The Russian Ministry of Foreign Affairs. Source: PhotoXPress
Russia’s foreign policy in 2012 has seen both successes and setbacks. Moscow hosted the APEC summit, assumed the presidency of G-20 and started direct negotiations with neighboring Georgia, with which relations had broken off after the “hot August” of 2008. At the same time, Russia’s relations with the West soured over Syria and the human rights issue.
The Russian Ministry of Foreign Affairs has developed a new foreign policy strategy following a directive from Vladimir Putin, who was re-elected as president. In effect, it is Russia’s foreign policy platform for Putin’s third presidential term. It follows from the document that Russia will be relying on “soft power” and will position itself as an island of stability in an “increasingly unpredictable” world. Its main foreign policy priority is the post-Soviet space.
The 2012 APEC Summit in Vladivostok. Source: ITAR-TASS
The hosting of the APEC summit was Russia’s strongest bid for leadership within the Asia-Pacific region. A massive construction program boosted the summit’s capital, Vladivostok.
Visa-free travel remans a thorny issue in Russia-EU relations. Source: ITAR-TASS
Talks on abolishing visas between Russia and the EU have been going on for several years, and, this year, visa requirements were expected to be canceled for certain groups of citizen.
However, no breakthrough occurred. Service passports held by Russian officials were the stumbling block. Russia was puzzled by the EU’s refusal to soften the visa rules. The Russian Foreign Ministry is convinced that the European Union’s behavior is groundless and that they are splitting hairs over trifles.
Relations sour with Germany
Russian President Vladimir Putin and German Chancellor Angela Merkel discussing the Russian-German relations. Source: AP
This year was also marred for Russia due to a dissension in relations with Germany, which has been Russia’s key EU ally.
The quarrel was triggered by a document containing 17 claims against Russia.
The document itself was issued by parliamentary deputy Andreas Schockenhoff, coordinator of Russian-German relations on the German side. German lawmakers passed a “recommendatory” resolution that called on German Chancellor Angela Merkel to be tough on Russia about human rights. Merkel raised the issues during her meeting with President Putin in November, prompting speculation about the end of the “special relationship” between the two countries.
As of Dec. 1, Russia is for the first time chairing the club of the world’s biggest economies – the G-20. The group accounts for 90 percent of the global GDP, 80 percent of world trade and two-thirds of the planet’s population. For Russia, this is not only an opportunity to prove itself as a skillful host but also a real chance to influence international economic policy.
In response to the Magnitsky Act, Russian lawmakers supported the Dima Yakovlev bill that bans adoption of Russian children by American families. Source: RIA Novosti / Igor Rustak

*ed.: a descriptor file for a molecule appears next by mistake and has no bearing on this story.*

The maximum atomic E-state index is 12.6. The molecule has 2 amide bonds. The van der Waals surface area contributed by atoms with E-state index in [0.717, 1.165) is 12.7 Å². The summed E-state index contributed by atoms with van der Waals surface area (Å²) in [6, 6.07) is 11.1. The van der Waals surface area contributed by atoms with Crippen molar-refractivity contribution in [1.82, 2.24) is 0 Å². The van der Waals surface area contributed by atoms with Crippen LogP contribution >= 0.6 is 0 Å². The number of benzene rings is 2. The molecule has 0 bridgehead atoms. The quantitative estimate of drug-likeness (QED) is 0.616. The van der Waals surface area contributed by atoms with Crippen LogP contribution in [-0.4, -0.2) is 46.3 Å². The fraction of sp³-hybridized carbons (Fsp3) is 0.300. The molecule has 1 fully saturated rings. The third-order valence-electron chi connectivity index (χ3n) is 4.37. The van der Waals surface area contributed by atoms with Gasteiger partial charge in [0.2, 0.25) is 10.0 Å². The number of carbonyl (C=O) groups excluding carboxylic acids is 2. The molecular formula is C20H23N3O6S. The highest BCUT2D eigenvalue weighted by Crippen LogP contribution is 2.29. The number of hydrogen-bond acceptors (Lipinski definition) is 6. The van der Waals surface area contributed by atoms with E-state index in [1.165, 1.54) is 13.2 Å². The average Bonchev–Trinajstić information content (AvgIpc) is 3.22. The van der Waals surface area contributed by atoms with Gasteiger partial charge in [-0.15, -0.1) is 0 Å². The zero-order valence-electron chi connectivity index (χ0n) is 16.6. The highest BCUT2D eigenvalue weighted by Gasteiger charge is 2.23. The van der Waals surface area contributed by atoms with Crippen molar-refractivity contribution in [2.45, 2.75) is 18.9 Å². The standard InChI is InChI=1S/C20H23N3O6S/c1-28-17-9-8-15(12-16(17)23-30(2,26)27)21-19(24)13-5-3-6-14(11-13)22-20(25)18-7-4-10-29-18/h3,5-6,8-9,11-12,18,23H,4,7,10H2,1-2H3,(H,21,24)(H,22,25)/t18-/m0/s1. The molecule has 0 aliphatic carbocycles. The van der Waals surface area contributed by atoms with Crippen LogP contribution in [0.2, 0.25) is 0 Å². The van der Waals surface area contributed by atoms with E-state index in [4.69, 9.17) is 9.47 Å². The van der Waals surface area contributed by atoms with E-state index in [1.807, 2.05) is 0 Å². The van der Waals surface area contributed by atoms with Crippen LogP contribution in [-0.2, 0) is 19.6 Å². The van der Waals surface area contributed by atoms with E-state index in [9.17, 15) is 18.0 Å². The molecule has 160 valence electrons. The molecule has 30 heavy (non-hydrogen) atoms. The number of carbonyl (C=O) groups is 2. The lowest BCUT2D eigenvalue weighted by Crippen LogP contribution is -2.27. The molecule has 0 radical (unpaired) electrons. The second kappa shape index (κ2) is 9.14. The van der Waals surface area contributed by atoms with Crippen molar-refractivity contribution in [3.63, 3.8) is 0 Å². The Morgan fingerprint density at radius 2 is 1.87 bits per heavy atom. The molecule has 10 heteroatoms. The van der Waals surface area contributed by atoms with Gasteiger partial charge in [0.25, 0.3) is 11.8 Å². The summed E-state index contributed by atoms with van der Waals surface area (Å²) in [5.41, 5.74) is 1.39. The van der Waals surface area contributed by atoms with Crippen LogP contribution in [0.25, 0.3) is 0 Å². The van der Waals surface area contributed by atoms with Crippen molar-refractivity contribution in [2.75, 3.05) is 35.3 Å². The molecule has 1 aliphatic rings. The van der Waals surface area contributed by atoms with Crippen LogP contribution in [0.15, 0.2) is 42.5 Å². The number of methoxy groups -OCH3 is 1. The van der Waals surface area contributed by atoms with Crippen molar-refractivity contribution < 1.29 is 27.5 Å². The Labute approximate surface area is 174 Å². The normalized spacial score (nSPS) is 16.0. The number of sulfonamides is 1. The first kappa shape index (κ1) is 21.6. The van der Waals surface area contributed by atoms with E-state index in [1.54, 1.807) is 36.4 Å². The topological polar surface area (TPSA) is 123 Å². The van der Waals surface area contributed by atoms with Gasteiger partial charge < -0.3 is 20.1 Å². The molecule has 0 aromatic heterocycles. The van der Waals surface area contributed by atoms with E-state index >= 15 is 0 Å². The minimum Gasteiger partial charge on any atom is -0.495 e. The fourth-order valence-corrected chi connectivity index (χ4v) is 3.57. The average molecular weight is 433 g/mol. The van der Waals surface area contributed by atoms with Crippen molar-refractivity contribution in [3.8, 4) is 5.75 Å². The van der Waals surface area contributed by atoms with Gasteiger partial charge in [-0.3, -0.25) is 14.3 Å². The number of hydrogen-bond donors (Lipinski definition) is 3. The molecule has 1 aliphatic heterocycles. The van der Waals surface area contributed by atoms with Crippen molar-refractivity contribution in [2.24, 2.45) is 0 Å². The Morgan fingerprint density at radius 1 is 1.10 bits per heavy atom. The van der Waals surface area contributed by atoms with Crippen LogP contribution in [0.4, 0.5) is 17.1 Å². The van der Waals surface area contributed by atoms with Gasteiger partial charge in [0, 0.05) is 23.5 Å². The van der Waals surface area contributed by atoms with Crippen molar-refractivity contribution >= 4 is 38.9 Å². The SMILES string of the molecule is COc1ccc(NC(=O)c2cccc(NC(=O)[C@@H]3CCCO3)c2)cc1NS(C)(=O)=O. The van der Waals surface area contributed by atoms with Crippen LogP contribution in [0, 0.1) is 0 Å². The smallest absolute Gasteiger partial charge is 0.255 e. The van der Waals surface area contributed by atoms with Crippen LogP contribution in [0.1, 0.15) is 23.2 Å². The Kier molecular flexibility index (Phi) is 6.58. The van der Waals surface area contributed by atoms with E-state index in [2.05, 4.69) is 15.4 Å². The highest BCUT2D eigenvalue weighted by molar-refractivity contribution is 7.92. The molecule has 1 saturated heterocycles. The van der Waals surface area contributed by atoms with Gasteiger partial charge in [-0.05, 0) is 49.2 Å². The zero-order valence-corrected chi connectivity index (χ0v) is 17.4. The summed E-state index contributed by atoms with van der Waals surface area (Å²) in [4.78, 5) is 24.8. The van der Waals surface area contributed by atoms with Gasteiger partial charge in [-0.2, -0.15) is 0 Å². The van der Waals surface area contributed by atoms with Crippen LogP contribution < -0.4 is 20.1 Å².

In early December, the U.S. Senate passed a bill imposing visa restrictions on Russians suspected of complicity in the death of lawyer Sergei Magnitsky. Russia saw this as interference in its internal affairs. State Duma deputies responded to the adoption of the “Magnitsky list” by passing a law banning the adoption of Russian children by Americans. Political scientists spoke about “a breath of the Cold War.”
Ulyanovks will become cargo transit for NATO. Pictured: Vostochny airport in Ulyanovsk. Source: ITAR-TASS
In June, the Russian Government allowed air and land transit of cargo via Ulyanovsk, to and from Afghanistan. This is very important for NATO, which began withdrawing its forces from Afghanistan in 2012. The move was criticized by conservative sections of the Russian population. Many were afraid that a real “NATO base” had been established in the region. Vladimir Putin had to calm down local servicemen when visiting an army unit in August.
Russia's Permanent Representative to the UN Vitaliy Churkin condemned "efforts by some governments to justify their financial, material, technological or logistics support of illegal, armed groups active in Syria" as unacceptable. Source: Reuters
Against the background of powerful Western pressure on Syria, Russia was the main opponent to military interference in Syria’s civil war. Russian authorities think that the West’s support for the Syrian rebels will not lead to the country’s democratization; rather, they believe it will merely destabilize the region, give terrorists a free hand and undermine the primacy of international law in resolving political conflicts.
The USAID mission in Russia came to an end. Source: AP
Following tougher regulations concerning the financing of political and nongovernmental organizations on Russian territory, the U.S. Agency for International Development (USAID) left the country. Russian NGOs received about $100 million every year through the organization. The ejection of USAID was another stage in the growing tension between Russia and the United States.
It remais to be seen whether Russia and Georgia will find common ground. Source: Kommersant
Towards the end of the year, Russia held the first direct talks in four years with its southern neighbor, Georgia. The diplomatic relations between the two countries were severed after the August 2008 military conflict. The start of negotiations was made possible by the victory of the opposition forces in the Georgian parliamentary elections and the serious weakening of President Mikhail Saakashvili’s positions.
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